No Elections Futures Market
Back in December, I made not of the efforts of a Chicago firm to receive permission from the CFTC to establish a futures market in election results. I was skeptical about the request at the time and wondered how it would be any different from sports betting in Las Vegas. Well, it would appear that this request is going to be denied:
Financial regulators are expected to prohibit traders from betting on the outcome of the 2012 election, according to people briefed on the matter, dealing a blow to Wall Street’s recent attempts to profit from politics.
The Commodity Futures Trading Commission is poised this week to reject plans for so-called political event contracts, a lucrative derivative deal that would allow firms to wager on Congressional races as well as the presidential battle, the people briefed on the matter said. The agency is expected to decide, in part, that such trading amounts to gambling — and that it could unduly influence election results.
The North American Derivatives Exchange, the Chicago-based firm that sought to offer the contracts, portrayed its effort as consumer-friendly. With a modest minimum buy-in of $100, and a maximum payout of $250,000, the exchange said it was appealing more to mom-and-pop investors than Wall Street titans.
“We think we’re the perfect exchange to do it because we’re a retail exchange,” Timothy McDermott, the firm’s general counsel, said in an interview last month.
Interestingly, the proposal that NADEX was making would have been illegal in America’s gambling capital:
Some states explicitly outlaw gambling on elections. Even in Las Vegas, the epicenter of gambling, betting on elections is off limits, regulators say.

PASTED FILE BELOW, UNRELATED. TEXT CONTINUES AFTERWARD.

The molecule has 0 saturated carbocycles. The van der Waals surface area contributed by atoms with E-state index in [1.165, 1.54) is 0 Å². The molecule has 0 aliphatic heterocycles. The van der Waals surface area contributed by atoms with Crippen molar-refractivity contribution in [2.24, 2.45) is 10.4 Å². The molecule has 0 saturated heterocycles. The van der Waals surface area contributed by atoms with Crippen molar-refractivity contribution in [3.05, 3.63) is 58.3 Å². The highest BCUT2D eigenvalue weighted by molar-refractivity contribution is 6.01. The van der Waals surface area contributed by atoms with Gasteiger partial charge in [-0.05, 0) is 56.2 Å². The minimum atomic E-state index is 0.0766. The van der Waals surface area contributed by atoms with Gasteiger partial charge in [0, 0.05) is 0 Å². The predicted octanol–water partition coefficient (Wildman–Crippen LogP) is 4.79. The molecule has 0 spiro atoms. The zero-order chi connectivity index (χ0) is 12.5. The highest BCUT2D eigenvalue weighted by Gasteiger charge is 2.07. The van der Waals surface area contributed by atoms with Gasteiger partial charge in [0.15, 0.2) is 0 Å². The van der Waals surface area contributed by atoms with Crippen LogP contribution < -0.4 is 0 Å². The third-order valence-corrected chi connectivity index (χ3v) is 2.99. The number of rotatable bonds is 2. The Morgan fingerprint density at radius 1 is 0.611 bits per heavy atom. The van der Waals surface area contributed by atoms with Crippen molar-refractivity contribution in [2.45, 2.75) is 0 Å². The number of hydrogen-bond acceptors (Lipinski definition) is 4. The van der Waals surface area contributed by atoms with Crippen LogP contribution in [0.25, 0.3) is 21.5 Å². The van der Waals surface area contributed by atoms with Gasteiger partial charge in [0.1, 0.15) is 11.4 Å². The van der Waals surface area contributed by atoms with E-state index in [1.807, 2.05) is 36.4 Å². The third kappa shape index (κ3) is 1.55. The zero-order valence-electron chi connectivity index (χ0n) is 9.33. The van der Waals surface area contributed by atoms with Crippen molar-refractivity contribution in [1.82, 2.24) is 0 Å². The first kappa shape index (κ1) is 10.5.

Intrade is the most prominent player in the world of trading political event contracts, but it is based in Ireland. It is unclear whether American law applies to Intrade.
Only academics have escaped the strict rule. For two decades, United States regulators have allowed business students at the University of Iowa to operate an electronic exchange for trading political contracts.
As the markets have gained prominence, the public and the media have turned to Intrade and others not just for trading, but as a barometer for the election. Indeed, Intrade has become a public opinion polling site of sorts, providing the latest odds on, for instance, who will secure the Republican presidential nomination.
Nadex says it was well positioned to become the only major election trading exchange, because unlike Intrade and other competitors, it is subject to federal oversight at the futures commission.
“If the information is going to be reported to the public on such a wide basis, shouldn’t it be coming from a regulated exchange rather than an unregulated overseas trading platform?” Mr. McDermott said.
As I noted in my December post, though, it’s not at all clear that either Intrade or the Iowa markets are anything more than a reflection of information already available to the public. Moreover their predictive value has been mixed at best during the time that they’ve been operating.
On some level, if people want to bet on elections, or baseball games, I really don’t have a problem with it. Do it in a casino, though, rather than pretending it’s some kind of new financial instrument.